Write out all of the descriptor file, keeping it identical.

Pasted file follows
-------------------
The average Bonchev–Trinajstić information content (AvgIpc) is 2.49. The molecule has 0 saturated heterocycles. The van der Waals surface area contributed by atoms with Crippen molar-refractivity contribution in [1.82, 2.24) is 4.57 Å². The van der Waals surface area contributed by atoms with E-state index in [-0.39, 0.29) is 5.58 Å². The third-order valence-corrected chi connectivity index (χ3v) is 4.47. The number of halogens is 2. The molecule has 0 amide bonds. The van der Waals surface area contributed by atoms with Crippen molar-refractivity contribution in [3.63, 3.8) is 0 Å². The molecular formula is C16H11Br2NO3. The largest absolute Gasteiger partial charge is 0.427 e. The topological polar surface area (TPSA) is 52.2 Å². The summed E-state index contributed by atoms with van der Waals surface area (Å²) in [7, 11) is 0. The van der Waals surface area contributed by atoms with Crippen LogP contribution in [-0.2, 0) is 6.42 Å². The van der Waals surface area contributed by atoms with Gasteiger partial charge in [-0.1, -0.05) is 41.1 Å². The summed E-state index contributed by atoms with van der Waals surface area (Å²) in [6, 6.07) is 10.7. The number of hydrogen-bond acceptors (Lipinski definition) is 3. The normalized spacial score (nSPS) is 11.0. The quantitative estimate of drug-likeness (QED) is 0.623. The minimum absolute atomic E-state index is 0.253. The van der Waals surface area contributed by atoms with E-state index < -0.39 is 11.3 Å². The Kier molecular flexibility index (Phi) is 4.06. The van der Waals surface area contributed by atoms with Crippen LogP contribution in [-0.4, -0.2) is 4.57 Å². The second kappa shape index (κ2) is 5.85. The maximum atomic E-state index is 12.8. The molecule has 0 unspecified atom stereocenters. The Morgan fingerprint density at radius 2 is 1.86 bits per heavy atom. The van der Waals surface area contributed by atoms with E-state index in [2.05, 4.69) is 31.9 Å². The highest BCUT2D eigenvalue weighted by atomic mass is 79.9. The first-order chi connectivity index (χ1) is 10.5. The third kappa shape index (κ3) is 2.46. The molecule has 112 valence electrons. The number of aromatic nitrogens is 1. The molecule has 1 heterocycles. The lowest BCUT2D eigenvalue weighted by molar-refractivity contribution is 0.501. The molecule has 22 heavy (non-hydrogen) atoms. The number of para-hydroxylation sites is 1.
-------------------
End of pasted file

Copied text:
The average Bonchev–Trinajstić information content (AvgIpc) is 2.49. The molecule has 0 saturated heterocycles. The van der Waals surface area contributed by atoms with Crippen molar-refractivity contribution in [1.82, 2.24) is 4.57 Å². The van der Waals surface area contributed by atoms with E-state index in [-0.39, 0.29) is 5.58 Å². The third-order valence-corrected chi connectivity index (χ3v) is 4.47. The number of halogens is 2. The molecule has 0 amide bonds. The van der Waals surface area contributed by atoms with Crippen molar-refractivity contribution in [3.63, 3.8) is 0 Å². The molecular formula is C16H11Br2NO3. The largest absolute Gasteiger partial charge is 0.427 e. The topological polar surface area (TPSA) is 52.2 Å². The summed E-state index contributed by atoms with van der Waals surface area (Å²) in [7, 11) is 0. The van der Waals surface area contributed by atoms with Crippen LogP contribution in [-0.2, 0) is 6.42 Å². The van der Waals surface area contributed by atoms with Gasteiger partial charge in [-0.1, -0.05) is 41.1 Å². The summed E-state index contributed by atoms with van der Waals surface area (Å²) in [6, 6.07) is 10.7. The number of hydrogen-bond acceptors (Lipinski definition) is 3. The normalized spacial score (nSPS) is 11.0. The quantitative estimate of drug-likeness (QED) is 0.623. The minimum absolute atomic E-state index is 0.253. The van der Waals surface area contributed by atoms with E-state index < -0.39 is 11.3 Å². The Kier molecular flexibility index (Phi) is 4.06. The van der Waals surface area contributed by atoms with Crippen LogP contribution in [-0.4, -0.2) is 4.57 Å². The second kappa shape index (κ2) is 5.85. The maximum atomic E-state index is 12.8. The molecule has 0 unspecified atom stereocenters. The Morgan fingerprint density at radius 2 is 1.86 bits per heavy atom. The van der Waals surface area contributed by atoms with E-state index in [2.05, 4.69) is 31.9 Å². The highest BCUT2D eigenvalue weighted by atomic mass is 79.9. The first-order chi connectivity index (χ1) is 10.5. The third kappa shape index (κ3) is 2.46. The molecule has 112 valence electrons. The number of aromatic nitrogens is 1. The molecule has 1 heterocycles. The lowest BCUT2D eigenvalue weighted by molar-refractivity contribution is 0.501. The molecule has 22 heavy (non-hydrogen) atoms. The number of para-hydroxylation sites is 1.